Skip to main content

Celebrating a rich, creative tradition

  • Author:
  • Updated:

PHOENIX – The 51st Annual Heard Museum Guild Indian Fair & Market took place March 7 – 8.

“The fair celebrates the rich, creative traditions of American Indian artistry and also embraces the best of their newest art. The museum’s goal to build understanding of and appreciation for the best contemporary American Indian art manifests itself throughout the market,” read the welcome message from Frank H. Goodyear Jr., director of the Heard Museum and Ann Gorton, president of the Heard Museum Guild.

The fair is organized by the Heard Museum Guild, which is a volunteer supported extension of the Heard Museum. Since its modest beginnings in 1956, the guild has grown from a handful of dedicated women to its current membership of more than 600 individuals.

“The Indian Fair & Market is an important component of the museum’s overall mission; to educate the public about the heritage, living cultures and arts of Indigenous peoples. … It creates accurate information, understanding and cultural sensitivity, as well as debunks stereotypes that persist about American Indians,” Goodyear and Gorton wrote.

The fair is a nationally renowned event that attracts a wide range of artists and admirers of the arts.

“Some of the best artists in the world are here. I do a lot of Native and non-Native shows and some of the best artists are here. It is very much an honor to show with all these great artists,” said Kim Seyesnem Obrzut, a Hopi sculptor who has participated in the event for more than 10 years.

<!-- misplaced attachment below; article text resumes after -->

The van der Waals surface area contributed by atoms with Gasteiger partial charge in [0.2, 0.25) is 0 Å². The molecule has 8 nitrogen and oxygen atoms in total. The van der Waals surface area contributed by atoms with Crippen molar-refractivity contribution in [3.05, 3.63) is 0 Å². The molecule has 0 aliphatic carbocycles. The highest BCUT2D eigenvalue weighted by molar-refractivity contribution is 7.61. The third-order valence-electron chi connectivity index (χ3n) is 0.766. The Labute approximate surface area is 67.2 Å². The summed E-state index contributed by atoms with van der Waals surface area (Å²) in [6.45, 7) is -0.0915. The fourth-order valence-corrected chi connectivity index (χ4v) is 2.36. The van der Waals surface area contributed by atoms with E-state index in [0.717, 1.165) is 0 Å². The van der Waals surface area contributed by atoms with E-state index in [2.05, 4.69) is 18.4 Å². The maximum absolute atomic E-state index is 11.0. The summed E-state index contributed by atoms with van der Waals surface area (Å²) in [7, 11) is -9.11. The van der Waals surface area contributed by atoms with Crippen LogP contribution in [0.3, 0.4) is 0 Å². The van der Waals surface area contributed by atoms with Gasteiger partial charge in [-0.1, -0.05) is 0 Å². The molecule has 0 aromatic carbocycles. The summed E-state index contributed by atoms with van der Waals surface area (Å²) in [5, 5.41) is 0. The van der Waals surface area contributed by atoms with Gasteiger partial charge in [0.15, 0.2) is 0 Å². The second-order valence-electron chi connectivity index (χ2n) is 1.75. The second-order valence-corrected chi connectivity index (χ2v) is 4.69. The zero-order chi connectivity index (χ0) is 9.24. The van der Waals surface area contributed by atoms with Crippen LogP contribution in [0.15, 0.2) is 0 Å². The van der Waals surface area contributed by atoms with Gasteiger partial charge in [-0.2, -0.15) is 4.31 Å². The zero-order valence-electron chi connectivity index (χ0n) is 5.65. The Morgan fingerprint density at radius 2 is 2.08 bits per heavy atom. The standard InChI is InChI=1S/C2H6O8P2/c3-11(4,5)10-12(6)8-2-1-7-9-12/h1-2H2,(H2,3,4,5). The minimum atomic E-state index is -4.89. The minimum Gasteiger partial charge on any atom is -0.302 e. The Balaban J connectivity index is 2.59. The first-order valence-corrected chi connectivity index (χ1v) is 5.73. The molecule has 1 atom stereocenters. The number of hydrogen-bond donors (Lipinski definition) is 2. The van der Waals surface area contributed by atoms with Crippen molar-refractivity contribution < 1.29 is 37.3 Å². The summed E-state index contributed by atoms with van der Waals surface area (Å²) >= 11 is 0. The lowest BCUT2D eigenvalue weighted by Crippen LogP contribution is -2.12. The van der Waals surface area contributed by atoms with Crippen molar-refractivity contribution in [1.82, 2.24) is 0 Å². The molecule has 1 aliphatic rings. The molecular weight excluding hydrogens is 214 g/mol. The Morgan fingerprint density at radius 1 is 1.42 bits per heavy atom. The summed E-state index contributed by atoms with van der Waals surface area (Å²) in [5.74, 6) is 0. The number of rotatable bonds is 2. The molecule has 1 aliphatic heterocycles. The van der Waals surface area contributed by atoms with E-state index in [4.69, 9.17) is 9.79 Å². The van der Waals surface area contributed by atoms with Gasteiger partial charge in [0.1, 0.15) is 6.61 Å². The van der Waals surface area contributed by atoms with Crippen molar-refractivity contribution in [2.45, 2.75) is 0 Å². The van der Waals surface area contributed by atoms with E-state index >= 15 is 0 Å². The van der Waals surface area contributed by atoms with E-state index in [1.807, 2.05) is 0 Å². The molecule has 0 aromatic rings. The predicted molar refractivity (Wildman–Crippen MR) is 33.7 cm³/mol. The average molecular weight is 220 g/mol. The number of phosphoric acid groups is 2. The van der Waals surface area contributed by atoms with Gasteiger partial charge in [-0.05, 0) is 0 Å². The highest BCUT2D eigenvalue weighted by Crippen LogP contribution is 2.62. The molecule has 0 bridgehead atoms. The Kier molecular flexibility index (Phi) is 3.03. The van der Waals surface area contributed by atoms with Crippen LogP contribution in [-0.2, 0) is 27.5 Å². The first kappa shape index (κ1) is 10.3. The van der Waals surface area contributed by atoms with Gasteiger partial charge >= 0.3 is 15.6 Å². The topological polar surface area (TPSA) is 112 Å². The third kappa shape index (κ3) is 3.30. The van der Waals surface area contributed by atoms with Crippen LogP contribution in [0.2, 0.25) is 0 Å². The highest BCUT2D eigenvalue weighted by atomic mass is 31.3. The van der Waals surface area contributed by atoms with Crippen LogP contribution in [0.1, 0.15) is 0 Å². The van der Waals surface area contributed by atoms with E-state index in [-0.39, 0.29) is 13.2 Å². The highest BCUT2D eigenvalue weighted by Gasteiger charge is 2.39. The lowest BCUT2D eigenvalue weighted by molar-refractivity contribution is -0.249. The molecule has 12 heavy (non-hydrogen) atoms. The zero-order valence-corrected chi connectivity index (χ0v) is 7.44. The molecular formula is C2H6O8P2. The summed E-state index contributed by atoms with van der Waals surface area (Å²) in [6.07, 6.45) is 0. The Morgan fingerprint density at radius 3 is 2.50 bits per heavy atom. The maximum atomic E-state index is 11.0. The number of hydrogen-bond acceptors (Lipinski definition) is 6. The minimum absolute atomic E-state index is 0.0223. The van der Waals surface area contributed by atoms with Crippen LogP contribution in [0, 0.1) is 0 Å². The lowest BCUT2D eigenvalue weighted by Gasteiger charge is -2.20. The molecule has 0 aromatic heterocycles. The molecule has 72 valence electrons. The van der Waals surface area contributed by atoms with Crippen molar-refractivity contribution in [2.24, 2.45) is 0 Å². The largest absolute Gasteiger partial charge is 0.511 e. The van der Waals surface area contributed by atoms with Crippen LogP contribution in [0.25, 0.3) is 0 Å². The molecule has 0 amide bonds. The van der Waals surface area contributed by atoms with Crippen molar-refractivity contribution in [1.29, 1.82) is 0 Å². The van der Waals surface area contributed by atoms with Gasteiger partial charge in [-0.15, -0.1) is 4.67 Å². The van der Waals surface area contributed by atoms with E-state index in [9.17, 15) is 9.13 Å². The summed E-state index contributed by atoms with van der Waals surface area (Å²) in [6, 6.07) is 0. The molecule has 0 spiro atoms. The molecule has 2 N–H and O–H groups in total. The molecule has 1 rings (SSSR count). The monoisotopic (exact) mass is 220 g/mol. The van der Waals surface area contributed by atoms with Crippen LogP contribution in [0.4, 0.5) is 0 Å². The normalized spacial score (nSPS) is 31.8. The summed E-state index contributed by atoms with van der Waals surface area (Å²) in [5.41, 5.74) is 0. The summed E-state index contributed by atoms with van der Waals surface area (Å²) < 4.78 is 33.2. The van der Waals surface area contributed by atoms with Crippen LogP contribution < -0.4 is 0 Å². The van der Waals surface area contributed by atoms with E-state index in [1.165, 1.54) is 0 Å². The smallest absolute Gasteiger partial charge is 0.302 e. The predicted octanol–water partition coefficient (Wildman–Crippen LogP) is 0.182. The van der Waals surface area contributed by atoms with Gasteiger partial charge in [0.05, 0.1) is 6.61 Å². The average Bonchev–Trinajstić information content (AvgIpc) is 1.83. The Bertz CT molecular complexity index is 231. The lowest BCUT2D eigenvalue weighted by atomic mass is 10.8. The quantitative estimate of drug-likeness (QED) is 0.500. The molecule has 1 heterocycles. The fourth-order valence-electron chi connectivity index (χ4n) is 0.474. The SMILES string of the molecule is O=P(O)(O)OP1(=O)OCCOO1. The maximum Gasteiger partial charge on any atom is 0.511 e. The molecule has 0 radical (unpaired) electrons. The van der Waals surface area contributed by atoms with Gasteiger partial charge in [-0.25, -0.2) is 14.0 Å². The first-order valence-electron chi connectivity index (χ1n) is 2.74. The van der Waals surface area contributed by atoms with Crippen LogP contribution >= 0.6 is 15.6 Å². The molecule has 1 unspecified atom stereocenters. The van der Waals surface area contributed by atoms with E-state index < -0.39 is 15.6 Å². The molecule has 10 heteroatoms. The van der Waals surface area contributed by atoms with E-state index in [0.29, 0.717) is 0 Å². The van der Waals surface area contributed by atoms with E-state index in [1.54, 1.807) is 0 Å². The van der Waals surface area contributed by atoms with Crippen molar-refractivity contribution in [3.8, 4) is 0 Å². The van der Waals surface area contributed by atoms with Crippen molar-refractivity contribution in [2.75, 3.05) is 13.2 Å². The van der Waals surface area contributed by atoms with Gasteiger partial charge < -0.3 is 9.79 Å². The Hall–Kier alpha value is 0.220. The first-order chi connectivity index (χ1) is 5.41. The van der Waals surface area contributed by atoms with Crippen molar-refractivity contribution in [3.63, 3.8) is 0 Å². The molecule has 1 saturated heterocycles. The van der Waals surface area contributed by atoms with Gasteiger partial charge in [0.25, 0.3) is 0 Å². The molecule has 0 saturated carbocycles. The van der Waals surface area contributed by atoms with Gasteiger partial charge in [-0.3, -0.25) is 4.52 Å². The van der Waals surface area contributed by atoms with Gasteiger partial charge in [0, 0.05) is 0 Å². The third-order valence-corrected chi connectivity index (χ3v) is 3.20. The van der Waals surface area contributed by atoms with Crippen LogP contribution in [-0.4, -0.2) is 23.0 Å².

“It is an exciting experience. You see some of the best artists here. You see some amazing pieces. I think it is an honor. It is an honor to even be accepted to show,” said Anita Caldwell-Jackson, an Echota Cherokee painter and fifth year participant.

The fair provided a diverse display of artwork including baskets, jewelry, painting, photography, pottery, sculpture, weaving and wooden carvings.

“My grandfather was a Kachina carver, but traditionally women don’t carve, so he didn’t teach me,” Obrzut said. “When I went to college I started to do my own thing. In my sculptures I use the gourd shape as the base because we use gourds as seed storages, rattles and as dippers to water our corn. That is the reason I use that form. It gives you the feeling of being of nature, which we all are. I do mostly women because that is what I know and they all have a story or a path and they all represent something of the Hopi culture.”

“I have a lot of different types of work. I do a lot of mixed media using feathers, beads and horse hair. I also do fabric collages, pencil work and also strictly acrylic work,” Caldwell-Jackson said. “I did my first oil painting when I was in third grade. Through artwork I have gained confidence. It is a special thing to be an artist. Not only does it help you with confidence in life but it is a great way to express creativity.”

In addition to the numerous talented artists showcasing their work, the Indian Fair & Market also offered food and entertainment to the thousands of people in attendance.

Of the food vendors, the most notable were the members of the Hopi nation who carefully prepared piki bread and parched corn over an open fire. Piki bread and parched corn are delicacies in the Southwest and are unique to the Hopis.

Entertainment included the Hopi Senom Dancers, the Seneca Youth Smoke Dancers, and the Aravaipa Crown Dancers.

The Smoke Dancers received a warm welcome from the Southwestern audience; many of whom were witnesses to the fast-paced Haudenoshonee social dance for the first time. The youth dancers are part of a community effort to restore and ensure the passage of traditional dance and song to younger generations.

Indigenous artists are significant contributors to the contemporary image of indigenous people. Whether an artist is representing the significance of women to their society, as in the work of Obrzut, or is gaining confidence and expressing creativity, as in the work of Caldwell-Jackson, there is no arguing that indigenous art is a telling of the truth on indigenous peoples’ terms.